Tuesday, May 30, 2017

Roommate Etiquette

Having a roommate can be a truly rewarding experience.  Sharing your living space helps keep costs down, and gives you someone you can really share your life with.  However, if you and your roommate are not on the same page when it comes to such key things as cleanliness, noise, and houseguests, having a roommate can just as easily be a living nightmare.  To ensure you and your roommate have a solid and functional relationship here are a few things to keep in mind.

Always begin with a frank and honest conversation about how you like to live, what you need in a roommate, and what you simply cannot live with.  We often assume people are exactly like us, but it takes all kinds to make a world, and one person’s understanding of cleanliness is another’s version of total squalor.  As you approach the prospect of moving in, sit down together and really lay your cards on the table.  Remember to be totally honest—this is no time to hide your less than perfect clutter problem, or your unabashed love for ABBA.  The more honest and open you and your roommate are with each other the quicker you will come to a functioning living arrangement.

One of the biggest problems roommates have is cleaning.   A cleaning schedule is a fair and transparent way to keep roommates accountable and aware of who is doing what, and when.  Work out together what each of you expects, and feels capable of doing, and do your best to keep to it.  Beyond these larger cleaning tasks, make sure that you pick up after yourself, and that you clean as you go.  Think of what you would like to see when you come into the bathroom or living room, and try your best to maintain that same standard for your roommates.

This is especially the case in maintaining the kitchen.  After you prepare food be sure to restore a minimum amount of order to the kitchen.  You don’t always have to clean the kitchen from top to bottom immediately after eating, but it is a great idea to ensure that counters and stovetops are wiped, and that pots and pans are soaking.  It is also a good idea to have a mutual understanding about food sharing and communal cooking.  Some roommates fully shop and cook together, others write their names on food.  Whatever your arrangement is make sure it is mutually understood, and that you abide by it.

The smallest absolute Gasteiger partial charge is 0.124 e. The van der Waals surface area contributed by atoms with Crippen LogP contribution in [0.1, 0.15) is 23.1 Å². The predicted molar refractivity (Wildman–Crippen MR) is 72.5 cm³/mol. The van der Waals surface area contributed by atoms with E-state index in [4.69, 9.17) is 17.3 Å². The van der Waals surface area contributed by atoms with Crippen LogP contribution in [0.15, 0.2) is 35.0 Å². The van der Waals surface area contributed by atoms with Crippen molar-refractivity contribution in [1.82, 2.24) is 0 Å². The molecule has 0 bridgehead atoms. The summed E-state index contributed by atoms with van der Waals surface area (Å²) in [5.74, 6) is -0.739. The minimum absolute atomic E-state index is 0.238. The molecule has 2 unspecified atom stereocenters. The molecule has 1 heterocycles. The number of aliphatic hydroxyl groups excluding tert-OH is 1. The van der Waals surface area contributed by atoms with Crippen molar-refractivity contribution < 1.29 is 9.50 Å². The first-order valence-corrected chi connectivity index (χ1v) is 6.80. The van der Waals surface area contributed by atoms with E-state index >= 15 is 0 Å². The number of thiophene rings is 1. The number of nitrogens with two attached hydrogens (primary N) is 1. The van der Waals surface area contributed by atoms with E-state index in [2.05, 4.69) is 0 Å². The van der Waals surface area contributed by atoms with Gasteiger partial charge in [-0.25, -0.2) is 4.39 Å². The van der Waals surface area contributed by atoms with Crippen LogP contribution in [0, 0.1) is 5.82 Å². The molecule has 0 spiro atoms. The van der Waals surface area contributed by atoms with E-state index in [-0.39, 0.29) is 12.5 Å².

Finally, be respectful of each other’s right to the apartment.  Do not monopolize the television or the bathroom, do not play your music loudly when your roommates are sleeping or studying, and do not freely entertain guests when your roommates are not into it.  When it comes to roommate etiquette, the more you give, the more you will get back.  If you do your share of the heavy lifting, and remain respectful, and conscientious, your roommate will do the same, and you will reap the rewards of function and friendship that a great roommate provides.

Thursday, May 4, 2017

Tips to Working from Your Apartment

These are strange but exciting economic times.  The traditional idea of going to work in a downtown office is fading fast, as more and more people are working remotely, or forgoing office life altogether to try their hand at running their own business.  This economic shift means that more people than ever before are working from home.  Working from your apartment or condo can be a wonderful way to feel more connected to your work and to better manage that biggest of challenges: the work/life balance.  However, there are a few important things to keep in mind as you embark on a work from home routine to ensure you remain balanced and productive.

Stay Focused
Home, as you know, is full of distractions.  Most of us can hold our own when it comes to resisting leisurely distractions, like movies, TV, books, or naps, but the more challenging distractions are the domestic ones.  Since you are already home, you had might as well get the laundry going, and, while you are at, tidy up the kitchen, pop out for cat food, groceries, get dinner started . . . and on it goes.  These kinds of domestic distractions are really had to resist because they are productive; but this is, of course, a misplaced productivity.  You have to remember that this is your time to work on your work, and not to work domestically.  

Results over Schedules
The traditional way to keep one’s self on track is by setting up and following a structured work schedule.  This works for some people, but schedules can come to seem arbitrary and stifling after a while.  Instead, a good technique is to think about the larger aims of your work and devise goals that can be broken down by session, by day, and by week.  This allows you to focus more on results and less on simply time logged.  A results-driven work process keeps you more directly connected to the larger priorities of your job, and keeps you motivated. 

Carve Out Your Work Space
We’ve come a long way from the “home office” of the 90s that tried to reproduce the “macro” office format in the “micro” home setting—complete with clunky printers, and piles of largely useless stationary.  However, the impulse behind the home office to try to draw a line between home and work is still an important thing to keep in mind.  Depending on the amount of space you have to work with, try to find a workplace in your apartment or condo that is physically or even conceptually different from your relaxation space.  Working from your kitchen table or pull-up counter, or setting yourself up in a chair instead of on the couch can help your click out of home-mode and into work-mode a little more readily.